• Didn't Have Far to Go: Staff writer Dan Murphy recently returned to Baghdad and stopped in at the heavily guarded Coalition Green Zone for a press briefing. He got an update on all the progress being made in rebuilding Iraq's infrastructure (page 1). He knew that wasn't the full story, and decided to look for some of Baghdad's unemployed to get their perspective on the changes.
But as he started the quarter-mile walk to the edge of the Green Zone perimeter he was asked by a soldier to stop and wait. "I was surprised because the soldiers are usually much more interested in keeping people out than in," says Dan. When asked what was going on, the soldier replied, "Oh, there's a riot outside."
A few minutes later the soldiers opened the gate to reveal a small group of demonstrators complaining about the economic pain of the new Iraq. "Coming out of a meeting that focused on how much things were getting better I walked straight into a reminder that so many here feel it's far from enough."
• Stars and Stripes in El Salvador: Correspondent Catherine Elton has covered elections in Guatemala, Nicaragua, and now El Salvador. In the case of the last two, she's been struck by how the region feels trapped in the cold-war past (page 7). The US government still has an influence over the outcome of political races. And the relationship is evident in the campaign symbols. "In the Nicaraguan elections in 2001, people brought American flags to the leftist party rallies, trying to send a message to the US and the people. Similarly, in the current Salvadoran elections, the Stars and Stripes has been spotted at the ARENA candidates rallies. I didn't see it at the rally I attended, but was told about it by reliable sources," says Catherine.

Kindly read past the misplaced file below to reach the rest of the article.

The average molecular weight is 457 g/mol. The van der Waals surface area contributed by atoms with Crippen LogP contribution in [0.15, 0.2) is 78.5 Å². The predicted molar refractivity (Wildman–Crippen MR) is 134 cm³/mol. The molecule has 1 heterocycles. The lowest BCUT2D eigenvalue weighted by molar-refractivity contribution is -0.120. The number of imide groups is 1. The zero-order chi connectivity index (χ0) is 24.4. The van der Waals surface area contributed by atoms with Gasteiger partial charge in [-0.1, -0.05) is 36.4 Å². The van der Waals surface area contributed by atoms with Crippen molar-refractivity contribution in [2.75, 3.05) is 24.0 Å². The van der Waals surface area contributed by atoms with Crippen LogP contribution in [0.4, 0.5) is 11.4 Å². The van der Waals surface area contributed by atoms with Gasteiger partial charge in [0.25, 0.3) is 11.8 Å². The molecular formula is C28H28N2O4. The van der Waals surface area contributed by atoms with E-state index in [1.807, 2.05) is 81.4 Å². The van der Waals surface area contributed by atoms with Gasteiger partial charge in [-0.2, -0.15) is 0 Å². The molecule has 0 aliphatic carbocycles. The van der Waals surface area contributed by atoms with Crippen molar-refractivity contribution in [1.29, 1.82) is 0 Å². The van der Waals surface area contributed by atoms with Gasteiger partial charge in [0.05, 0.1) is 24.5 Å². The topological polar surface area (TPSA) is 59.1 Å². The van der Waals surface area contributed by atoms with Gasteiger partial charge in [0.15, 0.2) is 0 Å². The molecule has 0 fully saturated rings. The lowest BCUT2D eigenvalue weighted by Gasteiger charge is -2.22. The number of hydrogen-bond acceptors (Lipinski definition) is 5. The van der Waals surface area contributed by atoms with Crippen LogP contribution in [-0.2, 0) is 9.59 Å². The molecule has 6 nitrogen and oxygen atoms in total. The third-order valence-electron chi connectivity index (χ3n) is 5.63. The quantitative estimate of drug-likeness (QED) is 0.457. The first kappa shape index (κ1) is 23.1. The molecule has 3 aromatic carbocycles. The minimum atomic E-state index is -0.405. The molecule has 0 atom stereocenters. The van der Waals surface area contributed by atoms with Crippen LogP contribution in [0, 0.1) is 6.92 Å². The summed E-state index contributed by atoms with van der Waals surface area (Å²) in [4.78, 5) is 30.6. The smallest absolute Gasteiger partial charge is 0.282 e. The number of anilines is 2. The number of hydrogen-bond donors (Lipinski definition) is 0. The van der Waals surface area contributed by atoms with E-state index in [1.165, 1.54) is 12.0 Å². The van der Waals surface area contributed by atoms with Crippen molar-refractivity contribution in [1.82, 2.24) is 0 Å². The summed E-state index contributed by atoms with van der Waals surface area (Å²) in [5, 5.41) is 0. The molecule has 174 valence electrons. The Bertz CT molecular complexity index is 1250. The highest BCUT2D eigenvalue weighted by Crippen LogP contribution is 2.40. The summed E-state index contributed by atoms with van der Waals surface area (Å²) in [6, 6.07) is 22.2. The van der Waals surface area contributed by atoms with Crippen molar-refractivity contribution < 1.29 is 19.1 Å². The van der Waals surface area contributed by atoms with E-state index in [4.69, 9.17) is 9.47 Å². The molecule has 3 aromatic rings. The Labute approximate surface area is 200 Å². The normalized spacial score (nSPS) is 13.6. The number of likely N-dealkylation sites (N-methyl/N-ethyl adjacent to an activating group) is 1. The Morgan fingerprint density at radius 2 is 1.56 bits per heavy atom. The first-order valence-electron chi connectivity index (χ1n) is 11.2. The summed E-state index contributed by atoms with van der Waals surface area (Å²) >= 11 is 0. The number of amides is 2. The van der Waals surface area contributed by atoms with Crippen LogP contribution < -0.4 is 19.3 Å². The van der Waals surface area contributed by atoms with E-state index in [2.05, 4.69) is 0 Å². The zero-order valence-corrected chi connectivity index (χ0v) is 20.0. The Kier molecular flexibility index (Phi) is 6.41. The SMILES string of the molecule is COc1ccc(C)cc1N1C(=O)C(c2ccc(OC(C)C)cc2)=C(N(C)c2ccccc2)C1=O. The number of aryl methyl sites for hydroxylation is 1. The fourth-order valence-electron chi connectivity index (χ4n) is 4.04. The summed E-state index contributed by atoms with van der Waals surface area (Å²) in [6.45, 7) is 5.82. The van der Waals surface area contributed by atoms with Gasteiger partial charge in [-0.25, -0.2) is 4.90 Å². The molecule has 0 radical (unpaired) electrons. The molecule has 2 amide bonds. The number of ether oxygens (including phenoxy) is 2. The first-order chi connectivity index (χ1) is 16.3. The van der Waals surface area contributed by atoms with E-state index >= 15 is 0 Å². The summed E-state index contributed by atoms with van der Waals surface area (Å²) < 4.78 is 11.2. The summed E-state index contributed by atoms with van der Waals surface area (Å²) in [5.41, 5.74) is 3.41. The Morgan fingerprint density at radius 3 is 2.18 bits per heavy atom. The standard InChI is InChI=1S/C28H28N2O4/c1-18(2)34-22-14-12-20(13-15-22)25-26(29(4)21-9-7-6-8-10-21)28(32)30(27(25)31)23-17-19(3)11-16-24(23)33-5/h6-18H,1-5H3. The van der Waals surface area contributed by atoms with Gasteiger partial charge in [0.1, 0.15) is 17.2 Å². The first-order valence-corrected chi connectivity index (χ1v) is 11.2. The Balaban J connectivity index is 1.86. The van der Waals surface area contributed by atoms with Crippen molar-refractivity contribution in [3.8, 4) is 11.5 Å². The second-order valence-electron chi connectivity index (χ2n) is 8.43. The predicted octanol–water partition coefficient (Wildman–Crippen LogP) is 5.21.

David Clark Scott